Common Tern (Sterna hirundo) by J Fenton

Common Tern (Sterna hirundo) by J Fenton

COMMON  TERN   (Sterna hirundo).

The Common Tern is one of the many coastline-dwelling birds that get lumped into the term “seagull”.  The Common Tern has been described as “White with black cap and pale gray back and wings.  Bill red with black tip; tail deeply forked.  Similar to Forster’s Tern, but lacks frosty wing tip.  Also similar to Arctic and Roseate Terns.”  (Quoting Bull & Farrand’s Eastern Region [noted above, in entry for White Ibis], at page 519.)  This seagull likes to nest in colonies, often on sandy beaches or on small islands, near lakes, bays, or ocean tidewaters.  Unsurprisingly, the males are the more aggressive sex, although a male intruder may be rebuffed by a male-and-female pair  —  so don’t mess with a Common Tern couple!  (See “Common Tern”, by Donald W. Stokes & Lillian Q. Stokes, in Bird Behavior, Volume III [Little, Brown & Co., 1989], page 71.)

Mourning Dove by Reinier Munguia

Mourning Dove by Reinier Munguia

MOURNING  DOVE   (heard cooing  —   Zenaida macroura).

Many books could be written about the Mourning Dove, and about its many cousins – such as the “pigeon” (Rock Dove) – that inhabit so many rural, suburban, and urban places around the world (as noted above, at the beginning of this birding report).  But a better description and appreciation for this bird must wait another day, because this report is already too long!  So, for now, this report closes with a passing mention that “mourning” was heard that morning – the plaintive cooing of the (well-named) Mourning Dove.  But no need for sadness  –  because it will soon be (God willing) another day for pondside birdwatching in Florida!

On the morning of February 9th, AD2015, from the pond-side backyard of Bob & Marcia Webel (while enjoying breakfast and Christian fellowship with the Webels), I saw 14 birds:  Great Blue Heron, Brown Pelican, Mallard, Double-Crested Cormorant, Black Vulture, Wood Stork, Lesser Scaup, Osprey, Snowy Egret, and Florida Gallinule,  as reported previously,  —  and, as reported hereinabove, Muscovy Duck, Great Egret, White Ibis, and Common Tern, plus the cooing of a nearby Mourning Dove was clearly recognizable.  What a morning!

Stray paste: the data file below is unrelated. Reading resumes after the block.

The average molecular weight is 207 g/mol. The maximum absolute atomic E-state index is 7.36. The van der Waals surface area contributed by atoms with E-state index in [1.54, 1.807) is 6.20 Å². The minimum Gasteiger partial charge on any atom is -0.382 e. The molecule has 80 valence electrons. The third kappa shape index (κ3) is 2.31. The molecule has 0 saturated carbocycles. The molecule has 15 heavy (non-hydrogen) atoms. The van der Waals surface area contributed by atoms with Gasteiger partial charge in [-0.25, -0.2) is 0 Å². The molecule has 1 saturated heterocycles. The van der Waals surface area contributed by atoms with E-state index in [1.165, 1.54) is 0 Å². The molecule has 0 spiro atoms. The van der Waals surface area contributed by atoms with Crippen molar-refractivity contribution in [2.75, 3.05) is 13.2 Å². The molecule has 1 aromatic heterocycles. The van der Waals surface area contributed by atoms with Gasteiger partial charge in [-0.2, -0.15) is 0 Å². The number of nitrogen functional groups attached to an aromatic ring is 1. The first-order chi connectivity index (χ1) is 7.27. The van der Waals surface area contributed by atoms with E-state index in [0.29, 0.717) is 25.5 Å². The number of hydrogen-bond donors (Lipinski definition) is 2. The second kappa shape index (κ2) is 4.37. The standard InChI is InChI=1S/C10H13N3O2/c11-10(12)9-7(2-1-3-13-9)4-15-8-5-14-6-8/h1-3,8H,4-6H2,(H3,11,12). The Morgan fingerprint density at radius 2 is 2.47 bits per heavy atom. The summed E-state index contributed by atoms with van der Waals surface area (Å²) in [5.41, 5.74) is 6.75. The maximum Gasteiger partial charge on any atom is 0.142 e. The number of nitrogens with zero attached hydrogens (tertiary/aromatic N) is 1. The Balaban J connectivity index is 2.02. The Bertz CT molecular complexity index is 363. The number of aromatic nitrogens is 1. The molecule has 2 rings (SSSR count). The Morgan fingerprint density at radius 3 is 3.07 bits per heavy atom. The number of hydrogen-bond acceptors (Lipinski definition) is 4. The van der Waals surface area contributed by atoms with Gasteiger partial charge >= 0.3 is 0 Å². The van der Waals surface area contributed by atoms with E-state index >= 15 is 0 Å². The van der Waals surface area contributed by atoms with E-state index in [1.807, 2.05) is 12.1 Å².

James J. S. Johnson loves duck ponds, having formerly taught Environmental Limnology and Water Quality Monitoring for Dallas Christian College, as well as other courses on ecology and ornithology.  Limnology terms are not universal:  what some call a “pond” others call a “lake”.  [NOTE:  Some use the temperature of the bottom water as the lentic nomenclature determinant:  if the bottom water is the same temperature, year-round (i.e., regardless of whether it is winter or summer), it’s deep enough to be a “lake” – otherwise limnologists call it a “pond”.]   Regardless of this semantic custom, the “pond” viewed in the foregoing bird-watching report is called “Lake Coronado” in Florida’s Pinellas County.  J

Pond-side Birdwatching in Florida I

Pond-side Birdwatching in Florida II

Other Articles by James J. S. Johnson